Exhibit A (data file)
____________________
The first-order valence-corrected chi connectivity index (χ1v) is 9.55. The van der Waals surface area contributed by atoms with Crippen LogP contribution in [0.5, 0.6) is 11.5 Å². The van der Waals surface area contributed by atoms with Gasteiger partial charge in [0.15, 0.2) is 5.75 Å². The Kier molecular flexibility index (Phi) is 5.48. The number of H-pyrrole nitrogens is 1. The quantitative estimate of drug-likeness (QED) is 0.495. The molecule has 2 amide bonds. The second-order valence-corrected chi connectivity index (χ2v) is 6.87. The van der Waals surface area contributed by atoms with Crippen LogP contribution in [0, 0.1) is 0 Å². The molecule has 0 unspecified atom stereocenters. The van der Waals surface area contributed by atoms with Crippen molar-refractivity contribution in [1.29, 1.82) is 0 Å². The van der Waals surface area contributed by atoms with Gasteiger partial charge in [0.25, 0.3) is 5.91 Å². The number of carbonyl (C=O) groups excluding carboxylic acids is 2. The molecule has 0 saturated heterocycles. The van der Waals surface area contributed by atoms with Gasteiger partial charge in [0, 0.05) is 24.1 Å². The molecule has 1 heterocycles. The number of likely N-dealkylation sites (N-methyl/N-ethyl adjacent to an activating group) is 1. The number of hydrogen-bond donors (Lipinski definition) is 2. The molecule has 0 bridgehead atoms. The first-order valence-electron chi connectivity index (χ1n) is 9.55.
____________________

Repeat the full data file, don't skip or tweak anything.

The first-order valence-corrected chi connectivity index (χ1v) is 9.55. The van der Waals surface area contributed by atoms with Crippen LogP contribution in [0.5, 0.6) is 11.5 Å². The van der Waals surface area contributed by atoms with Gasteiger partial charge in [0.15, 0.2) is 5.75 Å². The Kier molecular flexibility index (Phi) is 5.48. The number of H-pyrrole nitrogens is 1. The quantitative estimate of drug-likeness (QED) is 0.495. The molecule has 2 amide bonds. The second-order valence-corrected chi connectivity index (χ2v) is 6.87. The van der Waals surface area contributed by atoms with Crippen LogP contribution in [0, 0.1) is 0 Å². The molecule has 0 unspecified atom stereocenters. The van der Waals surface area contributed by atoms with Crippen molar-refractivity contribution in [1.29, 1.82) is 0 Å². The van der Waals surface area contributed by atoms with Gasteiger partial charge in [0.25, 0.3) is 5.91 Å². The number of carbonyl (C=O) groups excluding carboxylic acids is 2. The molecule has 0 saturated heterocycles. The van der Waals surface area contributed by atoms with Gasteiger partial charge in [0, 0.05) is 24.1 Å². The molecule has 1 heterocycles. The number of likely N-dealkylation sites (N-methyl/N-ethyl adjacent to an activating group) is 1. The number of hydrogen-bond donors (Lipinski definition) is 2. The molecule has 0 bridgehead atoms. The first-order valence-electron chi connectivity index (χ1n) is 9.55.